USA v. Elmer Melesio


OPINION filed : AFFIRMED, decision not for publication. R. Guy Cole, Jr., (Authoring) Circuit Judge; Deborah L. Cook, Circuit Judge and David A. Katz, U.S. District Judge for the Northern District of Ohio, sitting by designation.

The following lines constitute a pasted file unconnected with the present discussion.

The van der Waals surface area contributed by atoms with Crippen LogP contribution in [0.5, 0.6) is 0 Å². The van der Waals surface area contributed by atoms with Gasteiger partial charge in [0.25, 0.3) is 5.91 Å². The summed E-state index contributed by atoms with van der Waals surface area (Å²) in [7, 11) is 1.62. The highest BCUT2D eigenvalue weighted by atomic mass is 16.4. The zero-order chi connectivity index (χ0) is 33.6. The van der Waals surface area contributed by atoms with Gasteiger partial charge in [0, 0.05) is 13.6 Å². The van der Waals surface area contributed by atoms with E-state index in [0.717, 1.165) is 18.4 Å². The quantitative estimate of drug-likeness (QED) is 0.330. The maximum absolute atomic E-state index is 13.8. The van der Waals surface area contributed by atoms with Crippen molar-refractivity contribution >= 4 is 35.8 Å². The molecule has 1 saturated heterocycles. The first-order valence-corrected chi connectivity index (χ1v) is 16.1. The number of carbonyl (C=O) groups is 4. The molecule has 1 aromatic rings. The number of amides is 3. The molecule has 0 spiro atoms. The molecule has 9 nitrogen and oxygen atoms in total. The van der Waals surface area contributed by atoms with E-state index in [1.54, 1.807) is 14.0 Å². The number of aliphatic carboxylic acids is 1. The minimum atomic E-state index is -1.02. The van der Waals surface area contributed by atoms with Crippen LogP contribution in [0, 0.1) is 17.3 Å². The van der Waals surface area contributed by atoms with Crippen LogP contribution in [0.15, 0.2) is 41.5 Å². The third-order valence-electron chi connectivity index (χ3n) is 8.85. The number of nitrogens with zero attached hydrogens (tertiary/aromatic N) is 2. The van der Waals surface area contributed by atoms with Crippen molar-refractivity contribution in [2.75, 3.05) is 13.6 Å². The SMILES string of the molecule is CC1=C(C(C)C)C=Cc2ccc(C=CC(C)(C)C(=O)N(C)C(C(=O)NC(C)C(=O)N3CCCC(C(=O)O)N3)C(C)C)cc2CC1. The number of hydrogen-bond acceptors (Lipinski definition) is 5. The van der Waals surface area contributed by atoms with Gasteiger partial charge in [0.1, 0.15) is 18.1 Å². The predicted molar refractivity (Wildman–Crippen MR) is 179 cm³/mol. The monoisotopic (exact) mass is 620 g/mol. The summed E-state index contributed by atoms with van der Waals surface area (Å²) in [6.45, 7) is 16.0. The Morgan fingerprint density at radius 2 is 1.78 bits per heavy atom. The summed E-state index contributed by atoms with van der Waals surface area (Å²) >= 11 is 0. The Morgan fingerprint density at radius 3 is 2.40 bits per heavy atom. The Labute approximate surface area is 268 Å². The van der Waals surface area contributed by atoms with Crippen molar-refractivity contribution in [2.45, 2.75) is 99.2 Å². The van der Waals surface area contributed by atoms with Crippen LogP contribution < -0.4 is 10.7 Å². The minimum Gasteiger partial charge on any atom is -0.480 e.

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Case: 12-5974 Document: 006111707995 Filed: 05/31/2013 Page: 1 NOT RECOMMENDED FOR FULL-TEXT PUBLICATION File Name: 13a0540n.06 FILED No. 12-5974 UNITED STATES COURT OF APPEALS FOR THE SIXTH CIRCUIT UNITED STATES OF AMERICA, ) ) ) ) ) ) ) ) ) Plaintiff-Appellee, v. ELMER MELESIO, Defendant-Appellant. BEFORE: May 31, 2013 DEBORAH S. HUNT, Clerk ON APPEAL FROM THE UNITED STATES DISTRICT COURT FOR THE WESTERN DISTRICT OF KENTUCKY OPINION COLE, and COOK, Circuit Judges, KATZ, District Judge.* COLE, Circuit Judge. Defendant-Appellant Elmer Melesio was charged with aiding and abetting possession with intent to distribute and distribution of methamphetamine under 18 U.S.C. § 2 and 21 U.S.C. § 841(a)(1) and (b)(1)(A), after he sold over fifty grams of methamphetamine to an undercover police officer. Melesio pleaded guilty without a plea agreement and was sentenced to 262 months imprisonment. He now appeals his sentence, arguing that the district court improperly applied a four-point adjustment for his role as an organizer or leader under U.S. Sentencing Guideline § 3B1.1(a). For the following reasons, we affirm. I. In August 2010, the Drug Enforcement Agency (“DEA”) began to investigate Melesio and others for suspected involvement in a narcotics conspiracy in Western Kentucky. By 2011, DEA * The Honorable David A. Katz, United States District Judge for the Northern District of Ohio, sitting by designation. Case: 12-5974 Document: 006111707995 Filed: 05/31/2013 Page: 2 No. 12-5974 United States of America v. Elmer Melesio agents had uncovered evidence that the supplier for methamphetamine in this conspiracy was a thirty to forty-year-old Hispanic male who lived in Chicago and went by the alias “Uncle.” “Uncle” was later identified as Melesio, the Defendant. Agents with the DEA soon gathered enough information to establish contact with Melesio by text message and undercover agents negotiated arrangements for a methamphetamine drop worth $5,000. Melesio agreed to hand-deliver the drugs to the agents. On October 28, 2011, officers received a text message from Melesio telling them that he had arrived in Kentucky and was ready to make the sale. Surveillance revealed that Melesio was accompanied by a second man, Jose Perez, the driver of the vehicle. Agents met Melesio at a Burger King restaurant in Murray, Kentucky. Melesio and Perez then followed agents to a nearby location where hidden audio and video surveillance had been set up to record the drug exchange. In view of the cameras, agents then proceeded to purchase $5,000 worth of methamphetamine—eventually measured to be 238.4 grams—from Melesio, while Perez stood “look-out.” After the transaction, Melesio and Perez were permitted to drive away while the DEA fieldtested the packages for methamphetamine. The tests came back positive. Melesio and Perez were stopped and arrested shortly thereafter. Perez indicated that he had been recruited by Melesio as a driver in exchange for a loan. Subsequent investigation into Melesio revealed greater ties to the methamphetamine distribution network. In one related case, Timothy Chambers, a methamphetamine distributor, pleaded guilty to receiving 20 to 45 ounces of methamphetamine every other week for a year and a half. “It was discovered that Mr. Chambers’s source of supply was a Mexican male from Chicago named Elmer Melesio, a/k/a ‘Uncle,’ who was assisted by at least two couriers (who were later -2- Case: 12-5974 Document: 006111707995 Filed: 05/31/2013 Page: 3 No. 12-5974 United States of America v. Elmer Melesio identified as Maria Tapia and Ezequial Flores-Garcia . . .).” Since September 2010, Melesio had been Chambers’s only supplier. Tapia and Flores-Garcia were also charged in a related case and pleaded guilty to a single-charge indictment. Chambers, Tapia and Flores-Garcia all identified “Uncle” as the supplier of the methamphetamine. Investigations also revealed that Melesio had been supplying methamphetamine to Daniel Eric Copeland, a distributor who faced federal drug charges in a related case. Copeland also independently identified Melesio as his supplier. In all, Melesio was found to be responsible for supplying individuals with 12.74 kilograms of methamphetamine (mixture) and 677.4 grams of methamphetamine (actual). Melesio pleaded guilty to distributing 238.4 grams of methamphetamine but objected to the portions of the Presentence Investigation Report (“PSR”) that connected him to and identified his role as a methamphetamine distributor in the cases of Chambers, Tapia, Flores-Garcia, Copeland, and two other persons. Melesio argued that “there is not credible evidence other than the self serving statements by various criminal defendants claiming a connection to the Defendant,” to support the PSR’s factual conclusions that he was responsible for supplying methamphetamine to Chambers, Copeland, Tapia, and Flores-Garcia and had a greater role in the drug ring. The United States Probation Office left the PSR unchanged: “Investigative material provided by the Drug Enforcement Administration shows that the defendant was identified individually and on separate occasions by Timothy Chambers, Daniel Eric Copeland, and Maria Tapia as ‘Uncle,’ the source of supply for the methamphetamine in their federal offenses.” The PSR furthermore explained that these individuals were known to have met with Melesio in person, and that Melesio -3- Case: 12-5974 Document: 006111707995 Filed: 05/31/2013 Page: 4 No. 12-5974 United States of America v. Elmer Melesio had identified himself to DEA agents as “Uncle.” The report concluded: “[T]he U.S. Probation Office believes that there is enough corroborating evidence to show that Mr. Melesio a/k/a ‘Uncle’ supplied methamphetamine to Timothy Chambers, Daniel Eric Copeland, Maria Tapia, and Ezequiel Flores-Garcia for the purpose of distribution.” At sentencing, following the recommendation of the PSR and concluding that Melesio qualified as a “leader or organizer” under U.S. Sentencing Guideline § 3B1.1(a), the district court applied a four-level aggravating role adjustment, making Melesio’s total offense level 39. Melesio’s counsel objected: I think if he were indicted under a conspiracy, then I think it would be more understandable how you can attribute all this other conduct [to] him . . . for sentencing purposes. [But here] he’s admitted to conduct of 238 [kilograms of methamphetamine], that’s what he’s been indicted for, and then [the court has] triple[d] that amount through conduct that he’s never had an opportunity to defend before a court or before a jury . . . he pled guilty to what he actually had done. It’s all this other stuff that he [has] not ha[d] an opportunity to defend that has enhance[d his sentence]. His counsel noted that the court’s application of the law was correct and stated that he was simply trying to express his client’s “understanding of it.” The court subsequently imposed a sentence of 262 months incarceration. Melesio brought a timely appeal, arguing that (1) it was a violation of his constitutional rights under the Confrontation Clause for the district court to consider uncross-examined statements in establishing relevant conduct for purposes of imposing an adjustment under § 3B1.1(a) and (2) the evidence was not sufficient to establish that Melesio was an organizer or a leader of criminal activity -4- Case: 12-5974 Document: 006111707995 Filed: 05/31/2013 Page: 5 No. 12-5974 United States of America v. Elmer Melesio which involved five or more participants as required for the § 3B1.1(a) role adjustment to apply. We address these issues in turn. II. Melesio first argues that his constitutional right to confront and cross-examine witnesses was violated because he had no opportunity to cross-examine the persons whose information formed the “relevant conduct” for purposes of the § 3B1.1(a) role adjustment. “Generally, we review alleged violations of the Confrontation Clause de novo. If, however, a defendant does not object to an error in the district court, plain-error review applies.” United States v. Powers, 500 F.3d 500, 505 (6th Cir. 2007) (citations omitted); see also United States v. Hadley, 431 F.3d 484, 498 (6th Cir. 2005) (quoting Johnson v. United States, 520 U.S. 461, 467 (1997)). While there is no indication that Melesio preserved a Confrontation Clause objection below, his argument fails under either standard of review. This Court has long held both before and after adoption of the Guidelines . . . that the constitutional protections afforded defendants at a criminal trial, including confrontation rights, are not available at sentencing proceedings to limit the court’s consideration of the background, character and conduct of the defendant. So long as the evidence in the presentence report bears some minimal indicia of reliability in respect of defendant's right to due process, the district court, after adoption of the guidelines, may still continue to consider and rely on hearsay evidence without any confrontation requirement. United States v. Silverman, 976 F.2d 1502, 1511 (6th Cir. 1992) (en banc) (internal quotation marks omitted); See also, U.S.S.G. § 6A1.3(a) (“In resolving any reasonable dispute concerning a factor important to the sentencing determination, the court may consider relevant information without regard to its admissibility under the rules of evidence applicable at trial, provided that the -5- Case: 12-5974 Document: 006111707995 Filed: 05/31/2013 Page: 6 No. 12-5974 United States of America v. Elmer Melesio information has sufficient indicia of reliability to support its probable accuracy.”) While relevant information must bear some “minimum indicia of reliability,” this is a “relatively low hurdle.” United States v. Greene, 71 F.3d 232, 235 (6th Cir. 1995). This determination is primarily factual. United States v. Gibson, 985 F.2d 860, 865 (6th Cir. 1993) (citation omitted). “The district court’s factual findings must [have been] based on a preponderance of the evidence standard.” Greene, 71 F.3d at 235. Our review is solely for clear error. Id. The district court made sufficient factual findings and had sufficiently reliable information before it to meet the minimum indicia of reliability requirement. The court evaluated the evidence in the PSR and determined that it came to accurate conclusions. The court noted that “the defendant was identified individually on separate occasions by Timothy Chambers, Daniel Eric Copeland, and Maria Tapia as ‘Uncle,’ the source of supply for the methamphetamine.” His co-defendant, Perez, with whom he was arrested, also identified him as “Uncle,” the methamphetamine supplier. Finally, the court noted that Melesio “even confirmed his identity as ‘Uncle’ to the undercover officers during the transaction of the instant offense.” We find no grounds upon which to find that that the district court’s factual findings were clearly erroneous. Therefore, Melesio’s Confrontation Clause claim fails. III. Second, Melesio argues that the district court incorrectly determined that he was an organizer or a leader of criminal activity that involved five or more participants and improperly applied the § 3B1.1(a) role adjustment as a result. -6- Case: 12-5974 Document: 006111707995 Filed: 05/31/2013 Page: 7 No. 12-5974 United States of America v. Elmer Melesio This Court has yet to clarify the standard of review when a district court imposes a § 3B1.1(a) role enhancement. United States v. McDaniel, 398 F.3d 540, 551 n.10 (6th Cir. 2005). “Traditionally . . . we reviewed the district court’s factual findings for clear error and its legal conclusions de novo.” Id. (citation omitted). “In 2001, however. . the Supreme Court ruled . . . that, ‘in light of the fact-bound nature of the legal decision,’ an appellate court should review deferentially, rather than de novo, a district court’s application of U.S.S.G. § 4B1.2.” Id. (quoting Buford v. United States, 532 U.S. 59, 66 (2001)). We conclude that under either standard of review Melesio’s argument fails. See United States v. Walls, 546 F.3d 728, 734 (2008) (reserving the question of which standard of review to apply). “Under § 3B1.1(a), a defendant’s offense level should be increased by four levels ‘[i]f the defendant was an organizer or leader of a criminal activity that involved five or more participants or was otherwise extensive[.]’” Id. (quoting U.S.S.G. § 3B1.1(a)). “To qualify for an adjustment under this section, the defendant must have been the organizer, leader, manager, or supervisor of one or more other participants.” U.S.S.G. § 3B1.1 application note 2; see also United States v. Vanderberg, 201 F.3d 805, 811 (6th Cir. 2000) (“In general, a defendant must have exerted control over at least one individual within a criminal organization for the enhancement of § 3B1.1 to be warranted.” (citation and internal quotation marks omitted)). A § 3B1.1 adjustment varies between a two-level and four-level enhancement. Factors to be considered when determining the level of the § 3B 1.1(a) enhancement include: [T]he exercise of decision making authority, the nature of participation in the commission of the offense, the recruitment of accomplices, the claimed right to a larger share of the fruits of the crime, the degree of participation in planning or -7- Case: 12-5974 Document: 006111707995 Filed: 05/31/2013 Page: 8 No. 12-5974 United States of America v. Elmer Melesio organizing the offense, the nature and scope of the illegal activity, and the degree of control and authority exercised over others. McDaniel, 398 F.3d at 551 (quoting U.S.S.G. § 3B1.1 application note 4). Melesio’s only arguments on appeal are that he (1) did not have control over five persons, and (2) that there is no evidence that he made drug transactions in Kentucky. Even if these assertions are in fact true, they have no bearing on the application of § 3B1.1 to his sentence. In order for § 3B1.1 to apply, Melesio must have had control over at least one person. Melesio does not appear to contest that he had control over and recruited Jose Perez, the driver of his car when he was arrested. The evidence additionally demonstrated that he hired Tapia and Flores-Garcia as couriers to carry drugs from Chicago to Kentucky. Melesio makes no argument regarding insufficiency of the evidence as to his control over Tapia or Flores-Garcia. While Melesio does contend that the evidence was insufficient to show that he had control over any additional persons, § 3B1.1 only requires control over one other individual. Because it was shown by a preponderance of the evidence that he had control over at least three individuals, § 3B1.1 applies. Melesio seems to confuse the number of persons who must be “controlled” and the number of persons who must simply be “involved” in the criminal activity. In order for § 3B1.1 to apply, at least five persons must have been “involved” in the criminal activity. See U.S.S.G. § 3B1.1(a). Even if, however, we assume that Melesio contends that there was not enough evidence to demonstrate that five persons were involved in the conspiracy to sell methamphetamine, his argument still fails. In addition to Flores-Garcia, Tapia, and Perez, the district court found that Melesio was the supplier to—even if not in control of—Copeland and Chambers. Including -8- Case: 12-5974 Document: 006111707995 Filed: 05/31/2013 Page: 9 No. 12-5974 United States of America v. Elmer Melesio Melesio, that brings the headcount to six—with Melesio having exercised control over three. We thus find that the district court did not commit clear error with regard to its factual finding that five or more participants were involved in the conspiracy. See United States v. Hazelwood, 398 F.3d 792, 795 (6th Cir .2005). Melesio’s second argument—that he did not engage in drug-related conduct in Kentucky— appears to simply reframe his Confrontation Clause objection: that he should not have been sentenced for crimes to which he did not plead guilty or for which he had no trial. In sum, Melesio contends that he is innocent of the drug crimes, which occurred in Kentucky, which form the “relevant conduct” for the § 3B1.1(a) adjustment. This claim similarly fails. The district court properly considered the relevant § 3B1.1(a) enhancement factors before imposing the four-point role adjustment to Melesio’s sentence. There was a preponderance of evidence to show that Melesio had recruited at least several people, was an active decision maker, and had substantial authority over others. Here, the district court did not err in imposing the § 3B1.1(a) role enhancement. IV. For the foregoing reasons, we affirm. -9-